The Bradshaws have been startled to find themselves at odds with the school over their right to know about, and weigh in on, such a major development in their child’s life — a dispute that illustrates how school districts, which have long been a battleground in cultural conflicts over gender and sexuality, are now facing wrenching new tensions over how to accommodate transgender children.
The Bradshaws accepted their teenager’s new gender identity, but not without trepidation, especially after he asked for hormones and surgery to remove his breasts. Doctors had previously diagnosed him as being on the autism spectrum, as well as with attention deficit hyperactivity disorder, PTSD and anxiety. He had struggled with loneliness during the pandemic, and, to his parents, seemed not to know exactly who he was yet, because he had repeatedly changed his name and sexual orientation.
Given those complexities, Mrs. Bradshaw said she resented the fact that the school had made her feel like a bad parent for wondering whether educators had put her teenager, a minor, on a path the school wasn’t qualified to oversee.
This is a very common storyline in 2023: A lot of kids appear to suddenly (or seemingly suddenly) come out as trans, and anecdotally, at least, it seems like it happens more often in the case of kids who are on the autism spectrum and/or have other mental health problems and/or are dealing with some sort of jarring event, whether a pandemic or a divorce or something else.
Let’s call the Bradshaws’ kid Jon, since he goes nameless in the story. This line from the latest edition (PDF) of the World Professional Association of Transgender Healthcare’s (WPATH) Standards of Care reads almost like it was written specifically about Jon: “As delivery of health care and access to specialists varies globally, designing a particular assessment process to adapt existing resources is often necessary. In some cases, a more extended assessment process may be useful, such as for youth with more complex presentations, co-occurring autism spectrum characteristics, and/or an absence of experienced childhood gender incongruence.”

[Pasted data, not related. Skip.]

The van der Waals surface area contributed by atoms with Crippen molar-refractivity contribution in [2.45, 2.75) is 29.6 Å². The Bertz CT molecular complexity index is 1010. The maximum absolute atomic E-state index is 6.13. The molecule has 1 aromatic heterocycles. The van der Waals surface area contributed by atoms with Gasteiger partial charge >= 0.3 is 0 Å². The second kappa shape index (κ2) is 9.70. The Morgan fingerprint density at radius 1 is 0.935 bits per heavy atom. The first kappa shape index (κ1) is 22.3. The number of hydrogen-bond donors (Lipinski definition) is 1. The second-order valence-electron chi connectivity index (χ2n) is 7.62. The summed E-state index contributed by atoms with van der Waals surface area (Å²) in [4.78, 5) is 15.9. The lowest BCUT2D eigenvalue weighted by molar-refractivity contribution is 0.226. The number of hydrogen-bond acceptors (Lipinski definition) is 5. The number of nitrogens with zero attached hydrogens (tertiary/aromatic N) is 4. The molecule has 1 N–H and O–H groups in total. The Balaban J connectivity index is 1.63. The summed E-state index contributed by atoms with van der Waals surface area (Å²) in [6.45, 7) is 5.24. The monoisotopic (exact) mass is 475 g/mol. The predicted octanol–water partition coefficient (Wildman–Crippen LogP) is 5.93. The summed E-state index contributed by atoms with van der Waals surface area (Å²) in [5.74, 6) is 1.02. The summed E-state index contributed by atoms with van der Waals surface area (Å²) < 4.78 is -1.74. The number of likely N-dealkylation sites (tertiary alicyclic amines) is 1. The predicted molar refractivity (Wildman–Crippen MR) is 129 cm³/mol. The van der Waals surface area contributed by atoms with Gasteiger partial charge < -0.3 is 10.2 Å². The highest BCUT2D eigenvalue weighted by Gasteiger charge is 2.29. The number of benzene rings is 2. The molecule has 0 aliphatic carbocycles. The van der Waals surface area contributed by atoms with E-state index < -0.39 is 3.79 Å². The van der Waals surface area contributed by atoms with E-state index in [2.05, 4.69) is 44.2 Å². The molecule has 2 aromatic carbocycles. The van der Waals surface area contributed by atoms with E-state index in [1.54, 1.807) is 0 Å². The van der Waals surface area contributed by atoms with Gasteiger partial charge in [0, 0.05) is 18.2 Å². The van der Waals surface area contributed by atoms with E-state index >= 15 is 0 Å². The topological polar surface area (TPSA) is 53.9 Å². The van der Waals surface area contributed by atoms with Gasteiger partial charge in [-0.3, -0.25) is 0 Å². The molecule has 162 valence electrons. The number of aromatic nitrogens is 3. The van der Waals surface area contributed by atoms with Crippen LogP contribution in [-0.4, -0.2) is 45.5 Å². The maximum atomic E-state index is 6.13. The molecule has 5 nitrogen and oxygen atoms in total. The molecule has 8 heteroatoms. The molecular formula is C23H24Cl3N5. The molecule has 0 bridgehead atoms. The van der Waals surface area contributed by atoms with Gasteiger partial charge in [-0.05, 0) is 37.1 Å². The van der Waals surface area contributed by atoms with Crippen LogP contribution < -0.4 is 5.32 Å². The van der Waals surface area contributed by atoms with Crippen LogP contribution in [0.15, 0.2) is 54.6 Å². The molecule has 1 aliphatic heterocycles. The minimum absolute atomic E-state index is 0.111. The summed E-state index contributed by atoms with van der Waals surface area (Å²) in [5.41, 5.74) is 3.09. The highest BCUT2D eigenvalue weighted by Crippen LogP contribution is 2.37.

Elsewhere, the SoC note that “considering autistic/neurodivergent transgender youth represent a substantial minority subpopulation of youth served in gender clinics globally, it is important [health care providers] seek additional training in the field of autism and understand the unique elements of care autistic gender diverse youth may require.” It also says that “For a select subgroup of young people, susceptibility to social influence impacting gender may be an important differential to consider” (references omitted throughout all these quotes from the WPATH SoC). Finally, the authors of the Children section of the SoC write: “We recommend the health care professionals discuss the potential benefits and risks of a social transition with families who are considering it.”
In England, meanwhile, the National Health Service’s interim Cass Review cautions that:
[Social transition] may not be thought of as an intervention or treatment, because it is not something that happens within health services. However, it is important to view it as an active intervention because it may have significant effects on the child or young person in terms of their psychological functioning. There are different views on the benefits versus the harms of early social transition. Whatever position one takes, it is important to acknowledge that it is not a neutral act, and better information is needed about outcomes. [footnotes omitted]
Do you think Jon’s school provided him with “a more extended assessment process” before agreeing to let him socially transition without his parents’ knowledge? Do you think it took any of the above into account? Of course not — the school appears to have been constrained by a very blunt policy in which kids get the final say, regardless of the circumstances, with no further investigation or assessment allowed.
In short, the decision even just to socially transition a kid like Jon is potentially fraught and complicated, and in some cases schools might not have all the background necessary to make an informed decision about whether it’s the right move. Jon’s school likely knew about his autism, but what about his ADHD, his other mental health problems, his shifting identities, and pandemic travails? On what planet is a teacher or school counselor qualified — on the sole basis of a single child’s say-so and in the absence of a fuller picture of who that kid is and what they have experienced — to make this decision?